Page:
|Publication number||US3705858 A|
|Publication date||Dec 12, 1972|
|Filing date||Jan 12, 1971|
|Priority date||Jan 12, 1971|
|Also published as||CA960851A, CA960851A1, DE2201271A1, DE2201271B2, DE2201271C3|
|Publication number||US 3705858 A, US 3705858A, US-A-3705858, US3705858 A, US3705858A|
|Inventors||Luckey George William, Sherwood Charles Frederick|
|Original Assignee||Eastman Kodak Co|
|Export Citation||BiBTeX, EndNote, RefMan|
|Referenced by (13), Classifications (19)|
|External Links: USPTO, USPTO Assignment, Espacenet|
G w. LUCKEY ET AL 3,705,858
Dec 12, 1972 PREPARATION OF RARE-EARTH-ACTIVATED OXYSULFIDE PHOSPHORS Filed Jan. 12, 1971 United States Patent US. Cl. 252-301.4 S 14 Claims ABSTRACT OF THE DISCLOSURE Novel processes for preparing inorganic rare-earthactivated phosphors and various compositions containing these phosphors are disclosed. Radiographic elements such as intensifying screens containing these phosphors, exhibit high image quality. Rare earth activated lanthanide oxysulfides can be prepared by heating and firing the firstformed sulfite precursors in fiuxless, non-chalcogenating reducing amtospheres.
BACKGROUND OF THE INVENTION Field of the invention This invention relates to inorganic phosphors and to novel processes for preparing those inorganic rare-earthactivated phosphors having a high efficiency of fluorescence, high absorption of X-rays and low afterglow. In one aspect the phosphors prepared according to the processes of this invention find particular application when incorporated into radiographic screens, luminescent devices, and film-screen combinations. In another aspect this invention relates to simplified processes for preparing rareearth-activated oxysulfides of lanthanum, gadolinium, yttrium and lutetium and to processes for preparing other oxysulfides.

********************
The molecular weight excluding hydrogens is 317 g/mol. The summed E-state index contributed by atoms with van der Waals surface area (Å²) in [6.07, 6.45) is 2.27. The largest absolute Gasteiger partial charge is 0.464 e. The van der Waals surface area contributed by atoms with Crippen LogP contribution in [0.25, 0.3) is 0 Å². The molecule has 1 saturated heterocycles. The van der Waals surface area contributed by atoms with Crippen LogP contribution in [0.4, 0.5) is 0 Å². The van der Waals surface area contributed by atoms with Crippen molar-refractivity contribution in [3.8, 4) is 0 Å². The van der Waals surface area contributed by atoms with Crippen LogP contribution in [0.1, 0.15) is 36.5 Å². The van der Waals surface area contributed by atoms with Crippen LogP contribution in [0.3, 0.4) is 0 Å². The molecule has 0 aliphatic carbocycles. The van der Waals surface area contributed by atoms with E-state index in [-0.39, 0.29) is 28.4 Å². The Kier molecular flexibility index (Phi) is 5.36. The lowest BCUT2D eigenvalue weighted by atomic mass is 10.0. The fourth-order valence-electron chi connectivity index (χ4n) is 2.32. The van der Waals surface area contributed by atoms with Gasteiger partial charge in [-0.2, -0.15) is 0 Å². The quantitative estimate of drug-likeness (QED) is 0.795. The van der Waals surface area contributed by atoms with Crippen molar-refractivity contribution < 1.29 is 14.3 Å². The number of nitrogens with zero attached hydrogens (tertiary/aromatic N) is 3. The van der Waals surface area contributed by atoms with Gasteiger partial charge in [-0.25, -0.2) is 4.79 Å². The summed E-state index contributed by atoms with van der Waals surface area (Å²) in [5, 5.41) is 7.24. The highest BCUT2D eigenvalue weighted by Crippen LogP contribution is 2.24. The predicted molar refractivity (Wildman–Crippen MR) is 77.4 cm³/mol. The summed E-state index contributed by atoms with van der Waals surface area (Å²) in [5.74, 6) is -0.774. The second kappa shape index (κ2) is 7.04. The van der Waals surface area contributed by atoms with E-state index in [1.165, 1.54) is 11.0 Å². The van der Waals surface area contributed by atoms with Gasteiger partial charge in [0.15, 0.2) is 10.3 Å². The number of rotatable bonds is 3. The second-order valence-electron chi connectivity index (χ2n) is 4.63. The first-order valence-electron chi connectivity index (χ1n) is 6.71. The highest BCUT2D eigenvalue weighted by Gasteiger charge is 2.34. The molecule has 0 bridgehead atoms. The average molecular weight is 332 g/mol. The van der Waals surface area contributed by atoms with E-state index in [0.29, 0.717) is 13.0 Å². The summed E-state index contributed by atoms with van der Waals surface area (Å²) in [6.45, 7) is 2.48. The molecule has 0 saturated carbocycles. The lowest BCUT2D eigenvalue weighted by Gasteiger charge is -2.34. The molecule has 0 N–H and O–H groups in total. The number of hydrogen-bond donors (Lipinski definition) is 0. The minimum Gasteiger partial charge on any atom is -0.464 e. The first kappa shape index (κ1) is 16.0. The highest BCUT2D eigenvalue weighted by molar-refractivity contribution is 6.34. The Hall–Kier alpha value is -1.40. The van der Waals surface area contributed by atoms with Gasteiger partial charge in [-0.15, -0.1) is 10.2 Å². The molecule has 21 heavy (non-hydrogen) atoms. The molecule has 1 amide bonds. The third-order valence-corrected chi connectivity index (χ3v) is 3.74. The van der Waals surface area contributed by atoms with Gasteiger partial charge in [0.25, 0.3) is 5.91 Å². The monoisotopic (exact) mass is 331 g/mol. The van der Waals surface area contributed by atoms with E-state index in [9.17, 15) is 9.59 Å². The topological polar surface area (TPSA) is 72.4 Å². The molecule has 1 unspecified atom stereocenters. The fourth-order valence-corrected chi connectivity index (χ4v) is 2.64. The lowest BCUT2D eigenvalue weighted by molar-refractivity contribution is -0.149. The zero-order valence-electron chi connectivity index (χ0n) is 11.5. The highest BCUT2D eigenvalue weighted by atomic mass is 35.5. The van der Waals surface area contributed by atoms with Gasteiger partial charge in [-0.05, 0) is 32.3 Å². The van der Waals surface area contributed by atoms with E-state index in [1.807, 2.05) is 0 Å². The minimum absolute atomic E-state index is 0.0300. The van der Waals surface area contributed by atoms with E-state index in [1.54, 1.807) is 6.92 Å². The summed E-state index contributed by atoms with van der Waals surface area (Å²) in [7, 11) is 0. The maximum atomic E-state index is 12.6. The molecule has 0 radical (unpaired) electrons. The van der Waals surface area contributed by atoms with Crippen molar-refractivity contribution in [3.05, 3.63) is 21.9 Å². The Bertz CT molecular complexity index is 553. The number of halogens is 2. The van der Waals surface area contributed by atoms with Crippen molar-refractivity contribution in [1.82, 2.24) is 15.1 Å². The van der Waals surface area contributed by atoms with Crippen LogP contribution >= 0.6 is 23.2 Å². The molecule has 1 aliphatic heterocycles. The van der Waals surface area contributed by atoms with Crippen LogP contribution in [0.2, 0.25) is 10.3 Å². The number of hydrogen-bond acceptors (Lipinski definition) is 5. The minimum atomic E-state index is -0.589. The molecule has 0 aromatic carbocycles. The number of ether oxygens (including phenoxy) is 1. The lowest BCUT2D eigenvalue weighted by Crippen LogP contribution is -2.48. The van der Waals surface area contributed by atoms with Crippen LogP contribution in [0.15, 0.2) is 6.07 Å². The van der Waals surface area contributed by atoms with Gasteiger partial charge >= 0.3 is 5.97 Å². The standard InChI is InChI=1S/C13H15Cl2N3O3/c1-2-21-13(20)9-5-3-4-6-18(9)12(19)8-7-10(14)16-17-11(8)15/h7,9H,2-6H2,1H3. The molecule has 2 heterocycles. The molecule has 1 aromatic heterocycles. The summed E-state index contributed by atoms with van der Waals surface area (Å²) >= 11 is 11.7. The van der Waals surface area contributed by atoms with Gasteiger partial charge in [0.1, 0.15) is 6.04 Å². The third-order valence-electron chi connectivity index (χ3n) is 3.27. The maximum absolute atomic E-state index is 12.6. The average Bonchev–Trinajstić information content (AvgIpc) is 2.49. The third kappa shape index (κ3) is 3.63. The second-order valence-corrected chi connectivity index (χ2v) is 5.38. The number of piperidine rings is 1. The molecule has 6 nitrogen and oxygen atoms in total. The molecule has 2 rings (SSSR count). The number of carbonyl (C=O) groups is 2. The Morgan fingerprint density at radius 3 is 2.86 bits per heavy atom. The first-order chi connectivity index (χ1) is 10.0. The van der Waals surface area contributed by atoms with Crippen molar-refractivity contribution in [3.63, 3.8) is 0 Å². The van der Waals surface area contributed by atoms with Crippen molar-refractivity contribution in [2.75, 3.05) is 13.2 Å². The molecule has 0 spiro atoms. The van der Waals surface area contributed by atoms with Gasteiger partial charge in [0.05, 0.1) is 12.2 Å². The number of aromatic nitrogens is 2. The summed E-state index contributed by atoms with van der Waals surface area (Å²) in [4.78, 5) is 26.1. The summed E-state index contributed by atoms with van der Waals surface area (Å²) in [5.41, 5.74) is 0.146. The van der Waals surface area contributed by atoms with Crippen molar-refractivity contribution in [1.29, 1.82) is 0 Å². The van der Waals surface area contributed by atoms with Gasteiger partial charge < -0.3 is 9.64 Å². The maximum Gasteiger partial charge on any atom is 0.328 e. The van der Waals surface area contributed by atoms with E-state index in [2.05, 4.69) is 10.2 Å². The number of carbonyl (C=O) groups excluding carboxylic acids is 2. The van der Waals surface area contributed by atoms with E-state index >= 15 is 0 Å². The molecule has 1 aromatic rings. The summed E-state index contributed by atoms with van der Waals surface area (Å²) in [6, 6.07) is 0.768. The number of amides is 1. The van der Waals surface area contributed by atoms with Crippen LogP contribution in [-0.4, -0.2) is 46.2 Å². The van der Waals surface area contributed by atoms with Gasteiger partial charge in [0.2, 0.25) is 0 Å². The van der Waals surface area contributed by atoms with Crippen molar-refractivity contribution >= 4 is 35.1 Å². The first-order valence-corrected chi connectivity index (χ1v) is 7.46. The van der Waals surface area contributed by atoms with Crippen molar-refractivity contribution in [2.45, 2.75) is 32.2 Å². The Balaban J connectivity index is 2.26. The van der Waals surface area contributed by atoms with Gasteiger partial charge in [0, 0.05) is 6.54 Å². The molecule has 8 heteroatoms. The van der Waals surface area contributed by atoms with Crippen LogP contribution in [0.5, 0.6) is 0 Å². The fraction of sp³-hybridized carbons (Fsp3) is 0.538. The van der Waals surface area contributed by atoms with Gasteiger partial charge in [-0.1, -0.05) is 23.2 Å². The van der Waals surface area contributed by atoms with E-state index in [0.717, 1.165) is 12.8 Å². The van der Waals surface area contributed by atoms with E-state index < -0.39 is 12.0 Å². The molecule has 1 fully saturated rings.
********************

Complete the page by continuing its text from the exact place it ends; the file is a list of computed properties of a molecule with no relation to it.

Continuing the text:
DESCRIPTION OF THE PRIOR ART The use of phosphorescent materials in radiographic intensifying screens, in cathode ray tubes, fluorescent lamps and the like is well known. However, the need for improved phosphor materials has become increased with the advent of expansion of color television, radiography, the plastics industry and many other areas of manufacture and technical advancement. Perhaps the most important phosphor for insuring optimum illumination, clarity, definition and contrast in these areas has been the red-emitting phosphor as contrasted with the yellow and greenemitters. Although the prior art contains numerous references to materials, processes and compositions of matter relative to this particular type of fluorescent phosphor, there have been considerable difiiculties experienced heretofore in attempting to provide these phosphorescent compounds and the processes for preparing the particular phosphors having the desirable and necessary characteristics such as efficiency, crystal size, and crystal size distribution. Many known processes prior to the present invention, necessarily resulted in segregation of the host and activator ions and the formation of extraneous nonoxysulfide phases which were not only non-uniform in color but which also exhibited poor brightness under X-ray, ultraviolet or cathode ray excitations.
For example, it is known from U.S. Pat. 2,729,605 of Swindells issued Jan. 3, 1956, that the infra-red stimulated lanthanum oxysulfide phosphors which emit primarily in the green or yellow region of the spectrum can be acti vated with a wide variety of double activator combinations but these phosphors have not enjoyed commercial success for a variety of reasons. The phosphors of Pitha and Ward, described in US. Pat. 2,462,547 issued Feb. 22, 1949, and other europium-activated lanthanide oxysulfides 3,705,858 Patented Dec. 12, 1972 appear to be less than satisfactory for use in conventional radiographic intensifying screens in that they lack the short lifetime required.
Lanthanide oxysulfides, of course, are not new and have in fact been directly made before by rather cumbersome means such as by reacting lanthanide sulfide with wet hydrogen at temperatures near 500 C. followed by treatment with acetic acid. Alternatively this is followed by heating to about 1300 C. Other methods of preparing other lanthanide oxysulfides such as those for yttrium oxysulfide comprise treating the oxide with hydrogen sulfide at 1100 C. but this is not adequate in producing the lanthanum counterpart.
One of the most perplexing problems in the attempted manufacture of these and other phosphors, i.e. particularly the red-emitting oxide phosphors, has been the difficulty in being able to control the phosphor particle size by any known means. For example, even when conventional coprecipitation processes and heat decomposition are employed to yield acid salts such as the oxalates from mixed solutions of host nitrates followed by firing, the resulting fired phosphor particles are still at best only about as small in size as the first-prepared oxalates. But even less acceptable, in these heat decomposition processes as an incident thereto, there are formed large distributions of ultrafine particles, possessing poor particle configuration and having unwanted surface irregularities.